With 173 recommendations calling for expanded protection for workers in Ontario, The Changing Workplaces Review final report was released May 23.
The 419-page report comes after two years of consultations and review, and while Erin Kuzz, partner at Sherrard Kuzz LLP in Toronto, says the recommendations are sweeping, she adds there is one important fact to remember: This isn’t a done deal.
“While certainly I think it’s realistic to think a number of the recommendations will be followed in terms of legislation, we don’t know that for certain yet,” Kuzz says. “Employers really need to educate themselves and make their voices heard if the content of these recommendations are of concern to them.”
The report was commissioned to address the changing workplace and is expected to provide the road map for upcoming labour reforms — as the introduction reads, it is the “first independent report in Canada to consider, as a unified exercise, the need for specific legislative changes to two separate but related pieces of workplace legislation, namely, the Employment Standards Act and the Labour Relations Act.”
The report, written by special advisors Michael Mitchell and John Murray, states that the recommendations are “aimed at creating better workplaces in Ontario, where there are decent working conditions and widespread compliance with the law.”
It goes on to state that “foremost among our recommendations is a new Workplace Rights Act, to herald a new era of workplace decency and compliance with the law.”
But Lara Speirs, EVP and general counsel, legal and public affairs, at Randstad Canada, says her company is concerned “that the perverse effect will be to discourage investment and eliminate jobs, thereby diminishing economic opportunities in Ontario.”
Mary McIninch, executive director, government relations at the Association of Canadian Search, Employment and Staffing services, agrees with Speirs, saying, “We urge the government to lead an evidence-based approach to review the proposed changes before adoption.”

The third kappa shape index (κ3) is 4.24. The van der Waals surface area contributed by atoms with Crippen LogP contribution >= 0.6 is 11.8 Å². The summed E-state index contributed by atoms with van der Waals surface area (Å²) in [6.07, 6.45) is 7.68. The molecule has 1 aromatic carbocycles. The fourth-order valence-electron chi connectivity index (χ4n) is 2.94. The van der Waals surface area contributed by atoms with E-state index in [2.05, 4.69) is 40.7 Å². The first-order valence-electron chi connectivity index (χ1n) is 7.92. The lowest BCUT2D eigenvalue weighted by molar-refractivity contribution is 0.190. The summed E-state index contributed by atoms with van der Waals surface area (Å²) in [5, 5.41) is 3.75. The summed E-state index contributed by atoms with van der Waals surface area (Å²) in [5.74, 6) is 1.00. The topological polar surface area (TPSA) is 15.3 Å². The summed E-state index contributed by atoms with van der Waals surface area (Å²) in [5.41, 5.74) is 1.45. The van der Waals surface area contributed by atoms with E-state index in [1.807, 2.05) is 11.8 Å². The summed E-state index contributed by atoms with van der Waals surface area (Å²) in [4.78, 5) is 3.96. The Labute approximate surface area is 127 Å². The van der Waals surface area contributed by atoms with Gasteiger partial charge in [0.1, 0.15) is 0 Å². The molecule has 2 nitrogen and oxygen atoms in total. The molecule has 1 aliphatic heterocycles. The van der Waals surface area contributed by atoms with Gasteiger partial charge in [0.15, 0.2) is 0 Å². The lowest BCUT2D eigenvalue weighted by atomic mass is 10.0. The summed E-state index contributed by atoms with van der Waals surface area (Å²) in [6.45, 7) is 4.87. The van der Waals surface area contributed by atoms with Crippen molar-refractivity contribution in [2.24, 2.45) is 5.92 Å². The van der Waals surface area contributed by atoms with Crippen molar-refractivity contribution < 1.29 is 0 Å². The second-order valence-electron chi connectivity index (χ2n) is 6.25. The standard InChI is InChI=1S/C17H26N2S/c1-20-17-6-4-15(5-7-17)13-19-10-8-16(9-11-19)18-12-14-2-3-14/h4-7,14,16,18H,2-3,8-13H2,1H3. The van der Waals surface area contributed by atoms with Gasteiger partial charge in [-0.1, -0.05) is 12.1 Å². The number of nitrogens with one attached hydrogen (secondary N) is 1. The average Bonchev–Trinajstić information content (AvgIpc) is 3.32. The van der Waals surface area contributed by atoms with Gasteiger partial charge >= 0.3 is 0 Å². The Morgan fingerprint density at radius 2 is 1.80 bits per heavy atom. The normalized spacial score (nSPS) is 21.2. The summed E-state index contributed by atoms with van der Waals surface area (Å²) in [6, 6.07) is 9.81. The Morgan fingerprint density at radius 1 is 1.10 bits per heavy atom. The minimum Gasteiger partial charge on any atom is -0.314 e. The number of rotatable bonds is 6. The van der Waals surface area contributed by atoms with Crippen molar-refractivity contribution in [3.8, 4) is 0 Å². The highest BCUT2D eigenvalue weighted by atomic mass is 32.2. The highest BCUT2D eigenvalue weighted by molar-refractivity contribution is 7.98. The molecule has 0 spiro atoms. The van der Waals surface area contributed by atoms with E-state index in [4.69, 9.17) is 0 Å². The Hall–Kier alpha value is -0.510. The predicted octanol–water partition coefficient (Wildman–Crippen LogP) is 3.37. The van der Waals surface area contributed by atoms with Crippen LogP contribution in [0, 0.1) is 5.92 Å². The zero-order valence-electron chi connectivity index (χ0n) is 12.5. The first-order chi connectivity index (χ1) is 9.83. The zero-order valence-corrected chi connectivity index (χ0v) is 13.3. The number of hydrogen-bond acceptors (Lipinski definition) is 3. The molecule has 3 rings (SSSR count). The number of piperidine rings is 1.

Speirs says Randstad shares the stance of the Ontario Chamber of Commerce and the Keep Ontario Working Coalition, which is summarized in a public statement. The statement argues that before any of the recommendations from the report are implemented, there needs to be a comprehensive economic impact analysis.
McIninch agrees, saying the step would be “consistent with the Government of Ontario’s Open for Business policy, which necessitates a ‘clear assessment of the total costs and benefits, including those to business, the public and government administration’ as fundamental to new regulations.”
The analysis should have clear acceptability thresholds, and the reforms implemented should be “limited to those that pass such thresholds or are being implemented with a commensurate economic offset measure,” she says.
“We need to do a cost-benefit analysis; we need to really understand how these changes will impact our economy,” Speirs says, adding that Randstad also shares the government’s ultimate goal of job growth and protecting workers, but it’s “how we get there” that differs. Randstad is concerned that heavier regulation will drive jobs out of Ontario and have the opposite of its intended impact.
“If you look globally in other jurisdictions, that’s exactly what happened. When you overly regulate like this, it becomes so expensive for employers that you have these unintended consequences.”